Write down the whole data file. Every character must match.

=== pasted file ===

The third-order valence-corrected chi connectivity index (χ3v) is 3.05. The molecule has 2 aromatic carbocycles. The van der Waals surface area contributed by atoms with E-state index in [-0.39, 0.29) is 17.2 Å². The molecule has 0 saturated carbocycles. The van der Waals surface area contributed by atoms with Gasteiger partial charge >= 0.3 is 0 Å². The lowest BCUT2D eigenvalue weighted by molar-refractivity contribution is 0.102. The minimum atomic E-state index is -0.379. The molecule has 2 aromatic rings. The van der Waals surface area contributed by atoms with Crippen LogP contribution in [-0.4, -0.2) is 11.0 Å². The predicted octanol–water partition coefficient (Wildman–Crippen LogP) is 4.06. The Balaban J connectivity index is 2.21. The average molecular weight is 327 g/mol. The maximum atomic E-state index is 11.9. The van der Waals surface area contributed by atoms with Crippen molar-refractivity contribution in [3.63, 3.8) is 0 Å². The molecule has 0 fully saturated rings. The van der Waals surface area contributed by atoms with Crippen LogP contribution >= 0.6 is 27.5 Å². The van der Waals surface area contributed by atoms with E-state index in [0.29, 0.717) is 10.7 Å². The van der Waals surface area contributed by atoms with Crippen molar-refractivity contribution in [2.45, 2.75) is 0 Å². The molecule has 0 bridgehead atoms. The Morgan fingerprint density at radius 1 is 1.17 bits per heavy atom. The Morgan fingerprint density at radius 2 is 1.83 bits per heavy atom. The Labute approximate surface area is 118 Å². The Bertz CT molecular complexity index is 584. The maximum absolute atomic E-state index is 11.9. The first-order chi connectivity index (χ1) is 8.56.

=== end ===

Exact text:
The third-order valence-corrected chi connectivity index (χ3v) is 3.05. The molecule has 2 aromatic carbocycles. The van der Waals surface area contributed by atoms with E-state index in [-0.39, 0.29) is 17.2 Å². The molecule has 0 saturated carbocycles. The van der Waals surface area contributed by atoms with Gasteiger partial charge >= 0.3 is 0 Å². The lowest BCUT2D eigenvalue weighted by molar-refractivity contribution is 0.102. The minimum atomic E-state index is -0.379. The molecule has 2 aromatic rings. The van der Waals surface area contributed by atoms with Crippen LogP contribution in [-0.4, -0.2) is 11.0 Å². The predicted octanol–water partition coefficient (Wildman–Crippen LogP) is 4.06. The Balaban J connectivity index is 2.21. The average molecular weight is 327 g/mol. The maximum atomic E-state index is 11.9. The van der Waals surface area contributed by atoms with Crippen molar-refractivity contribution in [3.63, 3.8) is 0 Å². The molecule has 0 fully saturated rings. The van der Waals surface area contributed by atoms with Crippen LogP contribution >= 0.6 is 27.5 Å². The van der Waals surface area contributed by atoms with E-state index in [0.29, 0.717) is 10.7 Å². The van der Waals surface area contributed by atoms with Crippen molar-refractivity contribution in [2.45, 2.75) is 0 Å². The molecule has 0 bridgehead atoms. The Morgan fingerprint density at radius 1 is 1.17 bits per heavy atom. The Morgan fingerprint density at radius 2 is 1.83 bits per heavy atom. The Labute approximate surface area is 118 Å². The Bertz CT molecular complexity index is 584. The maximum absolute atomic E-state index is 11.9. The first-order chi connectivity index (χ1) is 8.56.